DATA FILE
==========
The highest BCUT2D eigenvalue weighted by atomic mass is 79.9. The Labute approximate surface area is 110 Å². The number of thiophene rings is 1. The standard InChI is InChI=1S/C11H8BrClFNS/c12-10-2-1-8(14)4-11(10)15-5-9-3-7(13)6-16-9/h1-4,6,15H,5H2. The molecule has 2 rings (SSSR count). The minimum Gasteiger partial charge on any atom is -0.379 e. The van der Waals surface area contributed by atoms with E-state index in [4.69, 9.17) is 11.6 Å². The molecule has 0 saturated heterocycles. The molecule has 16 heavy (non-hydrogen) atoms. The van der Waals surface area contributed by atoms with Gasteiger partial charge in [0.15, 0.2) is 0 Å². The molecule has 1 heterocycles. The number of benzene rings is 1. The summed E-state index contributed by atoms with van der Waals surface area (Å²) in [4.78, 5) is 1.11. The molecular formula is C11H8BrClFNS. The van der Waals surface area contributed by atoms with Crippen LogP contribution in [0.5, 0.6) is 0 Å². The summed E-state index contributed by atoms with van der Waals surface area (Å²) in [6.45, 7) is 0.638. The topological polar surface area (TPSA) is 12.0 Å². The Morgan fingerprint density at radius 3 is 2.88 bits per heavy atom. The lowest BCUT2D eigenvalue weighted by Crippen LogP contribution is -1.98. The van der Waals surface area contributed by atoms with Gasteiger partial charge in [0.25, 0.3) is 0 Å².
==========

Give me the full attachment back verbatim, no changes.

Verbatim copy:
The highest BCUT2D eigenvalue weighted by atomic mass is 79.9. The Labute approximate surface area is 110 Å². The number of thiophene rings is 1. The standard InChI is InChI=1S/C11H8BrClFNS/c12-10-2-1-8(14)4-11(10)15-5-9-3-7(13)6-16-9/h1-4,6,15H,5H2. The molecule has 2 rings (SSSR count). The minimum Gasteiger partial charge on any atom is -0.379 e. The van der Waals surface area contributed by atoms with E-state index in [4.69, 9.17) is 11.6 Å². The molecule has 0 saturated heterocycles. The molecule has 16 heavy (non-hydrogen) atoms. The van der Waals surface area contributed by atoms with Gasteiger partial charge in [0.15, 0.2) is 0 Å². The molecule has 1 heterocycles. The number of benzene rings is 1. The summed E-state index contributed by atoms with van der Waals surface area (Å²) in [4.78, 5) is 1.11. The molecular formula is C11H8BrClFNS. The van der Waals surface area contributed by atoms with Crippen LogP contribution in [0.5, 0.6) is 0 Å². The summed E-state index contributed by atoms with van der Waals surface area (Å²) in [6.45, 7) is 0.638. The topological polar surface area (TPSA) is 12.0 Å². The Morgan fingerprint density at radius 3 is 2.88 bits per heavy atom. The lowest BCUT2D eigenvalue weighted by Crippen LogP contribution is -1.98. The van der Waals surface area contributed by atoms with Gasteiger partial charge in [0.25, 0.3) is 0 Å².